Republicans will try to stir tensions across the aisle by offering amendments appealing to undecided Democrats, addressing issues such as premium increases, tort reform, and Medicare cuts. For example, some Democrats may not agree with the bill’s mandate to cut a half-trillion dollars from Medicare, so they’ll be open to listening to GOP solutions for removing the cuts. Reid knows, however, that if his bill’s Medicare stipulations are removed, then the bill will fall, because half of its promised revenue will disappear. With unemployment rising, some Democrats may also be worried about raising taxes in the middle of a recession. Yet again, if the tax plan of Reid’s bill — taxing people for not buying insurance — is taken out, the bill will fall. Reid will also be worrying about his own career. He is expected to face a fierce re-election fight next year.
And don’t forget what a recess can do. After voting to start debate on immigration in May 2007, the Senate went on its Memorial Day recess. On-the-fence lawmakers went home and caught hell from constituents. When they came back to the upper chamber in early June, many flooded Reid with amendments while he tried to move toward cloture. When Reid moved to end debate on June 7, he only got 45 votes in support (37 Democrats), while 50 senators were opposed. “The bill’s over with. The bill’s gone. I mean what else can I do?” Reid asked reporters following the vote.
Reid’s amnesty bill wasn’t dead, though, just on “life support,” as then–GOP senator Arlen Specter (Pa.) liked to say at the time. Reid kept at it, and Bush came to the Senate to beg Republicans over lunch to support his derailed issue du jour. Most Republicans, though, shrugged. Their amendments were working. Reid and Bush were in hot water.
Later that month, Senate minority leader Mitch McConnell, who supported immigration reform, huddled with Reid about their options. They knew that they couldn’t survive another recess, and the July 4 holiday was looming. So, on the ides of June, they met with key senators and issued a joint statement agreeing to bring back debate on the immigration bill after wrapping up business on the energy bill.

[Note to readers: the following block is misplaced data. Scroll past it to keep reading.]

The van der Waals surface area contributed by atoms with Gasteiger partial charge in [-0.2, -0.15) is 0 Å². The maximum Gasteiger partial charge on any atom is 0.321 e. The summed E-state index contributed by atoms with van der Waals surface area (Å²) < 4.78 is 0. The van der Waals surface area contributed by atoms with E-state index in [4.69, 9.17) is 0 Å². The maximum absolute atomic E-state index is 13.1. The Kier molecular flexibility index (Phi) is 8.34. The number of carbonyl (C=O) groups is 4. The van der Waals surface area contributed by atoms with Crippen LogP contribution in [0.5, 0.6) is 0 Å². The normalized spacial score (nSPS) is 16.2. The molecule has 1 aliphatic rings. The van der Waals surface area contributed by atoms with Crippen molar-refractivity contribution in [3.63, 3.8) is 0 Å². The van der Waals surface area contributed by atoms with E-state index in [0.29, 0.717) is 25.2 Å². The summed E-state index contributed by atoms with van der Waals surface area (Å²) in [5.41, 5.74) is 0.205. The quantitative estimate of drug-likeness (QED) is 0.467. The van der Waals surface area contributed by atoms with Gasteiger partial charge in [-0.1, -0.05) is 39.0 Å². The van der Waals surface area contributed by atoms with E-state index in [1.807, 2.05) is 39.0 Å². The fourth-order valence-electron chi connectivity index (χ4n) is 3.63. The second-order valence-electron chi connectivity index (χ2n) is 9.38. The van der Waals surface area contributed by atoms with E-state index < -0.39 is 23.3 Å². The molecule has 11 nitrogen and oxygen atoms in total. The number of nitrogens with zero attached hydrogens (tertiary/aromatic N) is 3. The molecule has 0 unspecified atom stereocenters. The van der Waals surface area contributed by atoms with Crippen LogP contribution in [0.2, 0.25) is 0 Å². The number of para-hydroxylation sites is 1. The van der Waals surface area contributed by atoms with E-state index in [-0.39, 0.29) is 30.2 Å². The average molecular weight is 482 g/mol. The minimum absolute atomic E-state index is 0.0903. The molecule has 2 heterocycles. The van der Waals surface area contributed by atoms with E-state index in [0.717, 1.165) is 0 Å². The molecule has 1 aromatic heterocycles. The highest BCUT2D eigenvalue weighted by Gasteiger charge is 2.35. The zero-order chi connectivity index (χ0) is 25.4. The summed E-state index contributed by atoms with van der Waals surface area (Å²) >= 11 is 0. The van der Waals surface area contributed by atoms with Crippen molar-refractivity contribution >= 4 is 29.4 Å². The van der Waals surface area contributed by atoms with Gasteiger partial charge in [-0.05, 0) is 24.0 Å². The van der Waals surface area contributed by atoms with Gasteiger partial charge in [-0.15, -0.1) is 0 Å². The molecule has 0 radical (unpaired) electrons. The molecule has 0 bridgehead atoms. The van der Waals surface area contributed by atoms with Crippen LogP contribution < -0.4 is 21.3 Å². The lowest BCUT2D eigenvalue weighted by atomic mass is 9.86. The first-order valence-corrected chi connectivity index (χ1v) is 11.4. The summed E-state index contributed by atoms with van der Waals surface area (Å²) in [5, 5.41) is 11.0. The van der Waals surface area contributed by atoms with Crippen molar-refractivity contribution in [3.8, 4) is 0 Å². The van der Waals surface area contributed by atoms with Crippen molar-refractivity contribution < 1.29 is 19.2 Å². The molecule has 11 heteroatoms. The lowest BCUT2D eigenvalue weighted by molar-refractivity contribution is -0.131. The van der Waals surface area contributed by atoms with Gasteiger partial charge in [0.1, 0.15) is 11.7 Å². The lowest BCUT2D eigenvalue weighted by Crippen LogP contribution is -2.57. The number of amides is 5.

On June 26, the Senate, by a vote of 64 to 35, moved to bring the amnesty bill back onto the floor. Then, quickly, things collapsed. On June 27, the amendments proposed by both GOP and Democratic senators failed: Kit Bond (Mo.), Jim Webb (Va.), and Jim DeMint (S.C.) all proffered tough amendments, only to be swatted down. Cries of “you can’t do nothing,” rained from K Street, La Raza, and liberal bloggers. “The price of failure will be hundreds of more people dying in the desert,” said Eliseo Medina, an executive vice president of the SEIU, as the debate withered.
Yet nothing happened. The following day, “comprehensive immigration reform” died not with a bang, but a whimper. Reid didn’t get his 60 votes to end debate. He fell 14 votes short.
Such is life in the Senate. It’s easy to celebrate little victories on early cloture votes. As Reid knows from his immigration-debate experience, starting debate is easy, ending it is not. The Senate, now on Thanksgiving break, will return to Obamacare next week. Whether Reid can shepherd the bill to a better fate remains to be seen. The GOP is doing everything it can to block him.
Sen. Lamar Alexander (R., Tenn.) tells NRO that he’s already planning to have an arsenal of amendments at his disposal, as is McConnell. Fending them off, while keeping tabs on leery Democrats, will be Reid’s challenge. Whether Reid succeeds will depend on whether he learned anything from 2007’s immigration battle, namely that as much the president may want something, you can’t play by his clock. In the U.S. Senate, if you want to win, you don’t rush.
And in politics, you either learn from history, or you become it.
– Robert Costa is the William F. Buckley Jr. Fellow at the National Review Institute.